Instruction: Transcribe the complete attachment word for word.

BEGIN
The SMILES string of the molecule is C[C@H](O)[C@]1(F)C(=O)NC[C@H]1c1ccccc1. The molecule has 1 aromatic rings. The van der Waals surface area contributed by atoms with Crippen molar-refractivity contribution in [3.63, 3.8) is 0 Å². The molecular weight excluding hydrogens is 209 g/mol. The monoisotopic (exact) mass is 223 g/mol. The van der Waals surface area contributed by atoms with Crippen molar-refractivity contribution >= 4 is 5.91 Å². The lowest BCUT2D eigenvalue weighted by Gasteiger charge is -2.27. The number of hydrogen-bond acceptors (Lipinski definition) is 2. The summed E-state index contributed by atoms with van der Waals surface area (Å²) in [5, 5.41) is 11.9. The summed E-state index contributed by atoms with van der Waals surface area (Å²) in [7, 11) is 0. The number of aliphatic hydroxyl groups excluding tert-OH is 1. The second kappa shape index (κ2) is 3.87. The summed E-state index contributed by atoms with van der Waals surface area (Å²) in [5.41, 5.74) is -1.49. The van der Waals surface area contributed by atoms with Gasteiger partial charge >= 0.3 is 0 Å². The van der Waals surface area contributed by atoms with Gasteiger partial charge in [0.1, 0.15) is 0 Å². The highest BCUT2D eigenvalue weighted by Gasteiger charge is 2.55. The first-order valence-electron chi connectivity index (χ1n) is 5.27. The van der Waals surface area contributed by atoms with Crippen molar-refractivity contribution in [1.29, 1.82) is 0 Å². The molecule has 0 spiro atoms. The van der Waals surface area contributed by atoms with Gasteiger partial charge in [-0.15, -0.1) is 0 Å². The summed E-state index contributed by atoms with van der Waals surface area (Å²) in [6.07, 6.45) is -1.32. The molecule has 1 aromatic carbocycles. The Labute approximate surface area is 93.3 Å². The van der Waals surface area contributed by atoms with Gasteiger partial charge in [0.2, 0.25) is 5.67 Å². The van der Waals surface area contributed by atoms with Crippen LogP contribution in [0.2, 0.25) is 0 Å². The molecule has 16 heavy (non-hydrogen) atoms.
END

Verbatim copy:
The SMILES string of the molecule is C[C@H](O)[C@]1(F)C(=O)NC[C@H]1c1ccccc1. The molecule has 1 aromatic rings. The van der Waals surface area contributed by atoms with Crippen molar-refractivity contribution in [3.63, 3.8) is 0 Å². The molecular weight excluding hydrogens is 209 g/mol. The monoisotopic (exact) mass is 223 g/mol. The van der Waals surface area contributed by atoms with Crippen molar-refractivity contribution >= 4 is 5.91 Å². The lowest BCUT2D eigenvalue weighted by Gasteiger charge is -2.27. The number of hydrogen-bond acceptors (Lipinski definition) is 2. The summed E-state index contributed by atoms with van der Waals surface area (Å²) in [5, 5.41) is 11.9. The summed E-state index contributed by atoms with van der Waals surface area (Å²) in [7, 11) is 0. The number of aliphatic hydroxyl groups excluding tert-OH is 1. The second kappa shape index (κ2) is 3.87. The summed E-state index contributed by atoms with van der Waals surface area (Å²) in [5.41, 5.74) is -1.49. The van der Waals surface area contributed by atoms with Gasteiger partial charge >= 0.3 is 0 Å². The van der Waals surface area contributed by atoms with Gasteiger partial charge in [0.1, 0.15) is 0 Å². The highest BCUT2D eigenvalue weighted by Gasteiger charge is 2.55. The first-order valence-electron chi connectivity index (χ1n) is 5.27. The van der Waals surface area contributed by atoms with Crippen molar-refractivity contribution in [1.29, 1.82) is 0 Å². The molecule has 0 spiro atoms. The van der Waals surface area contributed by atoms with Gasteiger partial charge in [-0.15, -0.1) is 0 Å². The summed E-state index contributed by atoms with van der Waals surface area (Å²) in [6.07, 6.45) is -1.32. The molecule has 1 aromatic carbocycles. The Labute approximate surface area is 93.3 Å². The van der Waals surface area contributed by atoms with Gasteiger partial charge in [0.2, 0.25) is 5.67 Å². The van der Waals surface area contributed by atoms with Crippen LogP contribution in [0.2, 0.25) is 0 Å². The molecule has 16 heavy (non-hydrogen) atoms.